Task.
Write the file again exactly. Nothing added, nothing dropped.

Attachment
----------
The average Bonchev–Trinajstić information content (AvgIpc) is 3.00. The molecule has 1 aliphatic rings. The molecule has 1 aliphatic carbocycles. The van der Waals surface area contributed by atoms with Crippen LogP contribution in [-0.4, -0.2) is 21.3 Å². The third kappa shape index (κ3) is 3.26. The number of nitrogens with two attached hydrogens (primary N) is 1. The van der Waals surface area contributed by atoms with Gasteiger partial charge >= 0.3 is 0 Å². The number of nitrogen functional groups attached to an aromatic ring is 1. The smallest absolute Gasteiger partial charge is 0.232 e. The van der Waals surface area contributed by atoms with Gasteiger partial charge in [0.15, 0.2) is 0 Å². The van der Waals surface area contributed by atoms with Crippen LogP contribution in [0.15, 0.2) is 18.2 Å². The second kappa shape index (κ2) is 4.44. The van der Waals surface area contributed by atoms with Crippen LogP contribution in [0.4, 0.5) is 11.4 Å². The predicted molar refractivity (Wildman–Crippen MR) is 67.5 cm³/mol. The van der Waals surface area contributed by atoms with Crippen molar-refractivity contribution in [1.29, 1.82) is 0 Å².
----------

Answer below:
The average Bonchev–Trinajstić information content (AvgIpc) is 3.00. The molecule has 1 aliphatic rings. The molecule has 1 aliphatic carbocycles. The van der Waals surface area contributed by atoms with Crippen LogP contribution in [-0.4, -0.2) is 21.3 Å². The third kappa shape index (κ3) is 3.26. The number of nitrogens with two attached hydrogens (primary N) is 1. The van der Waals surface area contributed by atoms with Gasteiger partial charge >= 0.3 is 0 Å². The number of nitrogen functional groups attached to an aromatic ring is 1. The smallest absolute Gasteiger partial charge is 0.232 e. The van der Waals surface area contributed by atoms with Gasteiger partial charge in [0.15, 0.2) is 0 Å². The van der Waals surface area contributed by atoms with Crippen LogP contribution in [0.15, 0.2) is 18.2 Å². The second kappa shape index (κ2) is 4.44. The van der Waals surface area contributed by atoms with Crippen LogP contribution in [0.4, 0.5) is 11.4 Å². The predicted molar refractivity (Wildman–Crippen MR) is 67.5 cm³/mol. The van der Waals surface area contributed by atoms with Crippen molar-refractivity contribution in [1.29, 1.82) is 0 Å².